Not Just Green, Not Just White: Race, Justice, and Environmental History
Eds. Traci Brynne Voyles and Mary E. Mendoza
CALL FOR PAPERS: In 2003, Carolyn Merchant called on environmental historians to redouble their efforts to craft a critical environmental history of race, particularly one that takes into account the vast and urgent stakes of environmental injustice for communities of color. Not Just Green, Not Just White seeks to answer that call, highlighting scholarship that engages our environmental past with an eye toward building socially and environmentally just futures.
This collection brings together voices that analyze the relationships between environment, race, and justice through a historical lens, exploring how environmental injustices are produced in different historical contexts in ways that profoundly shaped, and still shape, the experiences of communities of color in the US. More broadly, these collaborators ask how power relations have been articulated through resources and resource exploitation; how the environment has been a literal and figurative terrain of struggle over rights, inclusion, or differentiation; or how nature has come to signify and symbolize race in ways that produce unequal or unjust power relations. Ultimately, the collection seeks to underscore the reality, long apparent to communities of color but too rarely articulated in scholarship on environmental history, that racial injustice and environmental degradation (and sometimes preservation) are co-constituted.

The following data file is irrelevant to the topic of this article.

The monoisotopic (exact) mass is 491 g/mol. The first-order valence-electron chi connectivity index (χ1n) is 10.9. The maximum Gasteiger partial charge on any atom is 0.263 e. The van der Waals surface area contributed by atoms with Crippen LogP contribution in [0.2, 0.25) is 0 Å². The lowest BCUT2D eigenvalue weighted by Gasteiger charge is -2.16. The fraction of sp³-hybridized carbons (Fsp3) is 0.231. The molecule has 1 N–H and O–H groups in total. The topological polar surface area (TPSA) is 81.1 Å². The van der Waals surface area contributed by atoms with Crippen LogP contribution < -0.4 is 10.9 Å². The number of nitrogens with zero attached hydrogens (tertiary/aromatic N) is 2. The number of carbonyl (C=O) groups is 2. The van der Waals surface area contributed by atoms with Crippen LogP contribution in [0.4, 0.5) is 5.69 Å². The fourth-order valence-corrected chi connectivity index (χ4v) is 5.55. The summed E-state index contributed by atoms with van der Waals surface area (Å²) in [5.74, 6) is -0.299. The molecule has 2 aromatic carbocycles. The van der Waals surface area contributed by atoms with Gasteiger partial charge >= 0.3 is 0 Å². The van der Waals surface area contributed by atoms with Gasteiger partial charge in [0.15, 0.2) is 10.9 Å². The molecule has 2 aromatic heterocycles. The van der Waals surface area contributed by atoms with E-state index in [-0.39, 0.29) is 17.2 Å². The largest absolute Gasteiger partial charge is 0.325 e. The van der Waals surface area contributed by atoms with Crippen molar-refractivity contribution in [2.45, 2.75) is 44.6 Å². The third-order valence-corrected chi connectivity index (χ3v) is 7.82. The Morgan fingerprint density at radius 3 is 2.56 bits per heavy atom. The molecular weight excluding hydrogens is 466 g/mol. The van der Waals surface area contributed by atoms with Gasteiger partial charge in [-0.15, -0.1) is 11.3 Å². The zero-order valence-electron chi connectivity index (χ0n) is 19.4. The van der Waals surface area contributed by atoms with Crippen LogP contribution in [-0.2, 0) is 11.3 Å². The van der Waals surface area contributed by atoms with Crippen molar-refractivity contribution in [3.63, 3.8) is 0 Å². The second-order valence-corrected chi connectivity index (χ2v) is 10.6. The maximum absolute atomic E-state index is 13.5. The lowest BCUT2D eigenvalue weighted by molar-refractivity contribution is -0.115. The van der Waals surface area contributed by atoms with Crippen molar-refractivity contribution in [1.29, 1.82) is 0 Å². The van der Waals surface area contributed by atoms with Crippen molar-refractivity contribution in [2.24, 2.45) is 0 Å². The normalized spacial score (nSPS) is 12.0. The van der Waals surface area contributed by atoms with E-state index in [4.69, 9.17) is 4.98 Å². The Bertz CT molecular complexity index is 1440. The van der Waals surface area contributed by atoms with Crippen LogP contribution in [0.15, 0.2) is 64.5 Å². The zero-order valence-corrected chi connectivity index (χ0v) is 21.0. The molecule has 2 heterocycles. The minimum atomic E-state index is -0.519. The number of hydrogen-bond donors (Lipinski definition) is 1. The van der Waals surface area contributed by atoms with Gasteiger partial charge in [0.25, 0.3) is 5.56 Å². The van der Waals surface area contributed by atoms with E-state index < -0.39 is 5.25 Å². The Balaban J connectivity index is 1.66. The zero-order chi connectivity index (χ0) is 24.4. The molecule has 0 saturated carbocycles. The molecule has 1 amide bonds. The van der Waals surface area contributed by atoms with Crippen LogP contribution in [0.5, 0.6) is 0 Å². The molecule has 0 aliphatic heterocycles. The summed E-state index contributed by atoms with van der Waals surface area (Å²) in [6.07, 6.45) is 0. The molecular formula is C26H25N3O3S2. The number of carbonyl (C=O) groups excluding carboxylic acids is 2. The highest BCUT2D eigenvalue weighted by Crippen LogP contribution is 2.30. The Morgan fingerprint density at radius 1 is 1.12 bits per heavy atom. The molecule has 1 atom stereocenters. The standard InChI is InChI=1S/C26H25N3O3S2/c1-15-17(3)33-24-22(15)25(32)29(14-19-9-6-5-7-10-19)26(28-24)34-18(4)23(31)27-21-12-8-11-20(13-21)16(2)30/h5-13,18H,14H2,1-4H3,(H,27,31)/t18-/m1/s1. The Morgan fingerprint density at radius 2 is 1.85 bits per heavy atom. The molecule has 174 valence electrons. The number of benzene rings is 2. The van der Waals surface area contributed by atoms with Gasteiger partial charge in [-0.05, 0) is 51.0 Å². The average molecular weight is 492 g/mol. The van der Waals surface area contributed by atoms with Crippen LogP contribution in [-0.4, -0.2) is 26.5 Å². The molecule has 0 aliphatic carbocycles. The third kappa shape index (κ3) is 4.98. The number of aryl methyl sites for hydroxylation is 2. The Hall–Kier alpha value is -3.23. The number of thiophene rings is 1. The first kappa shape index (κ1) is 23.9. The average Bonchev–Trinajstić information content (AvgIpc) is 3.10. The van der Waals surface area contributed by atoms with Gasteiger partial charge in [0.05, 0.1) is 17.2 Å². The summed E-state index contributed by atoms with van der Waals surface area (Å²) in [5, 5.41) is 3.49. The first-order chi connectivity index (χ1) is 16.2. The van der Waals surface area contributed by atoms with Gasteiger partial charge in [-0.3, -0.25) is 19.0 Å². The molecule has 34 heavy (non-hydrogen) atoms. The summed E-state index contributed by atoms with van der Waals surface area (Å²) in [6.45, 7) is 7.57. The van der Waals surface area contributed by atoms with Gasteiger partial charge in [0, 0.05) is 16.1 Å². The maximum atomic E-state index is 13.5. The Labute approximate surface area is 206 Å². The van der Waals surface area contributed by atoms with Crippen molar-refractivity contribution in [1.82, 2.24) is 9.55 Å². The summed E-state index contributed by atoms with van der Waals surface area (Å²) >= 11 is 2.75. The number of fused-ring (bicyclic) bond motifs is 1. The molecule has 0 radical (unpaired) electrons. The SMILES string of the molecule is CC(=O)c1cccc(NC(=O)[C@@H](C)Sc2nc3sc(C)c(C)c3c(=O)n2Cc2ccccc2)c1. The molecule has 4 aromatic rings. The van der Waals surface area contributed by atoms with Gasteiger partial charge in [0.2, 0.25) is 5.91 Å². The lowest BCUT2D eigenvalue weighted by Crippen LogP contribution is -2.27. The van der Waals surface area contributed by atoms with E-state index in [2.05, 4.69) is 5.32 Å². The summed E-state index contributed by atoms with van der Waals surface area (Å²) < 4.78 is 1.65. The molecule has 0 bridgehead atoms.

Race is a critical component to the study of environmental injustice, but environmental history, until very recently, has tended to leave out questions of race. Classic environmental histories have focused on wilderness, whiteness, and white ideals of pure nature, leaving unexamined the different ways in which people of color experience the nonhuman world and engage in environmentalism. This tendency in environmental history reflects dominant American narratives that focus on white individuals and how they have changed landscapes, ignoring how expansion, settler colonialism, economic and agricultural development, resource extraction, and urban planning have dramatically affected the relationship between people of color and their own natural and built environments. This, in short, is a totalizing, universalizing framework that flattens the diversity of human relationships to the non-human world. This collection brings together a number of historians thinking about a range of environmentalisms and environmental histories, with an eye toward building a more environmentally just future – as well as piecing together a more complete picture of our diverse environmental pasts.